Warning: Declaration of PieMenuWalker::start_el(&$output, $item, $depth, $args) should be compatible with Walker_Nav_Menu::start_el(&$output, $item, $depth = 0, $args = Array, $id = 0) in /homepages/27/d375183966/htdocs/wp-content/themes/ilovegreens/functions.php on line 377
Pregnancy diet linked to preterm delivery & above average birth weight - I Love Greens - I Love Greens

Pregnancy diet linked to preterm delivery & above average birth weight

5th March 2014

18524558_sKnowing that weight gain is inevitable during pregnancy (well you are growing another human!), it’s easy to slip into bad eating habits. The occasional treats often become daily ritual and it’s harder than ever to muster the energy to exercise! Now you all know I’m a great believer in balance and a little bit of what you fancy certainly does you good.  However, it’s important to stick with a nutritious balanced diet at this crucial time for your baby and you.  This week, two new pieces of research have added further support to the benefits of a balanced diet during pregnancy.

The first study in Australia looked at overweight and obese women and prescribed them a balanced diet of carbohydrates, proteins and fats along with a reduction in refined carbohydrates, saturated fats and an increase in fruits, vegetables and fibre.  This reduced the incidence of babies weighing over 4000g (8lb 13oz)[1] known as macrosomia or larger than average weight.  This is important as babies weighing above 4000g are thought to be at increased risk of childhood obesity – although further research is currently underway in this area.

In another study from Norway a ‘prudent diet’ which comprised of vegetables, fruit, water, fibre rich bread, whole grain cereals, and other wholesome foods was associated with a lower risk of premature birth.  Interestingly it was the addition and increase of these foods to the diet, rather than the complete exclusion of ‘junk’ foods which gave the benefit.  This means any improvements you can make to your diet by adding in foods from the ‘prudent’ list may have a positive effect, even if you aren’t able to remove the less desirable bits!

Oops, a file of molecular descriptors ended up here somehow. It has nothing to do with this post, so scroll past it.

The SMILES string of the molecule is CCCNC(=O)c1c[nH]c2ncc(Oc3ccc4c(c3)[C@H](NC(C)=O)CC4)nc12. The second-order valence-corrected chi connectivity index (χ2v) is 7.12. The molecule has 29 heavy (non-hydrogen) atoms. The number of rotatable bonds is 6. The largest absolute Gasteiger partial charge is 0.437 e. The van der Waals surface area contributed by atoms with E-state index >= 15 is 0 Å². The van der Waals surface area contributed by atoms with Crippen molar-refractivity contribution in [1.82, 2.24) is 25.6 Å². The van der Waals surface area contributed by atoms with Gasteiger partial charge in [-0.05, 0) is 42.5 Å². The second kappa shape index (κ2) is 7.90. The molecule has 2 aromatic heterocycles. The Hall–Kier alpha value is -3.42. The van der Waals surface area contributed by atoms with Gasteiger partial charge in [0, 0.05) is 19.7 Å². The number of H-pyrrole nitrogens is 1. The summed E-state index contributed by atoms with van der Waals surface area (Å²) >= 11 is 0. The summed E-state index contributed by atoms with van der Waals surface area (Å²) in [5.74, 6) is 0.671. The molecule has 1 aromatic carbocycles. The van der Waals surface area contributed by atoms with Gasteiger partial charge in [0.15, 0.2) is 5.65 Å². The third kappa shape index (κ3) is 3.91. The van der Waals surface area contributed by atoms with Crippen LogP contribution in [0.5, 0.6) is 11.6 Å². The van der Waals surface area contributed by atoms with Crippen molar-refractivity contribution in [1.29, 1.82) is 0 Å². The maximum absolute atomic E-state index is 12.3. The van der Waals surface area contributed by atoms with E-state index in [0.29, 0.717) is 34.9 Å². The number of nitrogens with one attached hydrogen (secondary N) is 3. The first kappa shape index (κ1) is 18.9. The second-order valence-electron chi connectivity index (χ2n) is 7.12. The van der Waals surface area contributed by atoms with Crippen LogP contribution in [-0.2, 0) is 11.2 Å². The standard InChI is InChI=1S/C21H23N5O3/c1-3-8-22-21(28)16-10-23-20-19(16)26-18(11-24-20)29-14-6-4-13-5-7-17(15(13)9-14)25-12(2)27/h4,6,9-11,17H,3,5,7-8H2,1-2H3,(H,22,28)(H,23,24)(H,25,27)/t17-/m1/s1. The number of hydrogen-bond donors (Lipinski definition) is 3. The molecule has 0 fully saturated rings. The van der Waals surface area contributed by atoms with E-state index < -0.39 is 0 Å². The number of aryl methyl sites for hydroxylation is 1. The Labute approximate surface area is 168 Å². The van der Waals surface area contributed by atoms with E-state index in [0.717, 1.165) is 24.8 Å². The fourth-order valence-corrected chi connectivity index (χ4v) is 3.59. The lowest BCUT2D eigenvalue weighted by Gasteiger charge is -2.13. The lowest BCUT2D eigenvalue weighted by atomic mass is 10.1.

All of this is well and good but do we really understand what ‘healthy eating’ is?  The research gives us a general idea but with all the marketing surrounding food and the constant information overload from the media, I often find people need more practical guidance and advice.  And it’s hard to remember what we should be eating especially when there are other things on our mind (Red or black pram, Moses basket or crib, will 20 muslins be enough etc.!!).  So keep an eye on the I Love Greens blog, Facebook and Twitter for more ideas about adopting a healthy diet.  Or give us a call for more a dietary analysis and further advice!

I Love Greens :-)


[1] This figure is often disputed and sometimes set at 4500g (9lb 15oz)

Newsletter Sign Up

Let us keep you informed with all our latest offers and health and fitness tips. Please enter your email address to receive our newsletter.

Contact Us

Keep In Touch

01277 833032
LinkedIn Google Plus Youtube